Not enough Austinites — in particular, not enough minority and female Austinites — have applied to serve on a commission that will transform city politics, city officials say. The 14-member commission will draw the boundaries of 10 City Council districts, to carry out a plan voters approved last fall to shift the City Council from seven citywide members to 10 district representatives and a citywide mayor. The first election of council members under the new system will be in November 2014. The city since late January has been urging residents to apply for the map-drawing commission. So far, it has received only 98 applications, all but a handful from white men. Only five applicants are Hispanic, two are black and one is Asian. And the application deadline ends in just two weeks.
The city wants not just more people, but specifically more female, Hispanic, black and Asian residents to apply, City Auditor Ken Mory said. Mory’s office is in charge of accepting and reviewing applications.
The commission “will fundamentally redefine the governing structure of the city of Austin, so it’s important that the commission reflect the city’s diversity,” Mory said.
So far, the applicants seem to be spread across the city, according to a map prepared by Mory’s office showing where each applicant lives.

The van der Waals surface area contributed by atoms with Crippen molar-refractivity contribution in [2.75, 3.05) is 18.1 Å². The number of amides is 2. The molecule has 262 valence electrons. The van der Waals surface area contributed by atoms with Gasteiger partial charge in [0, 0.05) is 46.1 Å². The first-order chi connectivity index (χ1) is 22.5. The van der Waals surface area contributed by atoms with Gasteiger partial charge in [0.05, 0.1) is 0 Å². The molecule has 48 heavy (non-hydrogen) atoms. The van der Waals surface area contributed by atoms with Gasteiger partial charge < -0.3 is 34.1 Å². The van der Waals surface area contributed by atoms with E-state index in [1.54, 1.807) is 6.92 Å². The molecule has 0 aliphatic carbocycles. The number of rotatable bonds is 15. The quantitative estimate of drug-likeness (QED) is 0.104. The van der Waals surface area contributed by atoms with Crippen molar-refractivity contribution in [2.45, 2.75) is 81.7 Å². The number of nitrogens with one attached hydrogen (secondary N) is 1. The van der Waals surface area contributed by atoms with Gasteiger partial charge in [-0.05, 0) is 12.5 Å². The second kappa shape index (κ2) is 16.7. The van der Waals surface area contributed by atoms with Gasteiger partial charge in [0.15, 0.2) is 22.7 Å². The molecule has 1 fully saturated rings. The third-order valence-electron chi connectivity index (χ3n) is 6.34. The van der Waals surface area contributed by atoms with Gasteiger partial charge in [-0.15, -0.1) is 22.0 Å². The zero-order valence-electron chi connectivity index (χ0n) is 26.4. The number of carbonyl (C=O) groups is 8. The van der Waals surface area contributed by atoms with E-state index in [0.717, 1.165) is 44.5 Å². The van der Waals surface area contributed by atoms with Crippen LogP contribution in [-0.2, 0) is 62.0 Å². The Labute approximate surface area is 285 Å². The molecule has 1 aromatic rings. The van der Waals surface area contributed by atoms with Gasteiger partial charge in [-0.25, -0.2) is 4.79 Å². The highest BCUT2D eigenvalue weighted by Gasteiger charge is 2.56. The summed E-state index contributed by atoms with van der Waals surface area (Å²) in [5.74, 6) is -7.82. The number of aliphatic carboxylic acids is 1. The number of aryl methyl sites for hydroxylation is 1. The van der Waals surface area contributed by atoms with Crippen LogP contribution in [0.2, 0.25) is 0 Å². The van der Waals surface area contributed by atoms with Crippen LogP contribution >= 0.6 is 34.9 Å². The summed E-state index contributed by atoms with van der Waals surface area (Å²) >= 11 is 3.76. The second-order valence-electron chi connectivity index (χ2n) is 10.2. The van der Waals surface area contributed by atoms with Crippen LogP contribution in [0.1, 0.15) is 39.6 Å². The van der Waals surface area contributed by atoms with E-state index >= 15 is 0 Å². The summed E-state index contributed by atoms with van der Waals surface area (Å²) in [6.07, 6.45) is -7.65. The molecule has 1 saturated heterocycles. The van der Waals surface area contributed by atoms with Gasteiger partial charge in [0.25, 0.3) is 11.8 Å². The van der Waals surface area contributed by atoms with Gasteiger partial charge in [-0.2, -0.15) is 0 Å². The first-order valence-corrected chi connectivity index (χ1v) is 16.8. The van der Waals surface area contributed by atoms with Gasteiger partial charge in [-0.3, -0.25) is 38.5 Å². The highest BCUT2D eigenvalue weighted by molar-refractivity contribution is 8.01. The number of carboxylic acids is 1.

Commission applicants must meet several criteria, including having no paid ties to city politics, to keep the map-drawing work free from political influence. They also must have been registered voters for the past five years who have voted in at least three of the city’s last five general elections.
The voting rules alone would disqualify all but 35,400 residents from the commission, Mory said. Of those, only about 3,800 are Hispanic, 2,400 are black, and 700 are Asian.
Mory is also looking for a larger, more diverse pool of certified public accountants to be on a three-person panel that will winnow the map-drawing applicants to 60 finalists by mid-May. Only 29 CPAs have applied for the panel so far.
The auditor’s office has spent nearly $87,000 to recruit applicants for the auditor panel and map-drawing commission, including print and radio ads, ads on city buses, billboards and two mailers sent to all 35,400 people who meet the voting criteria.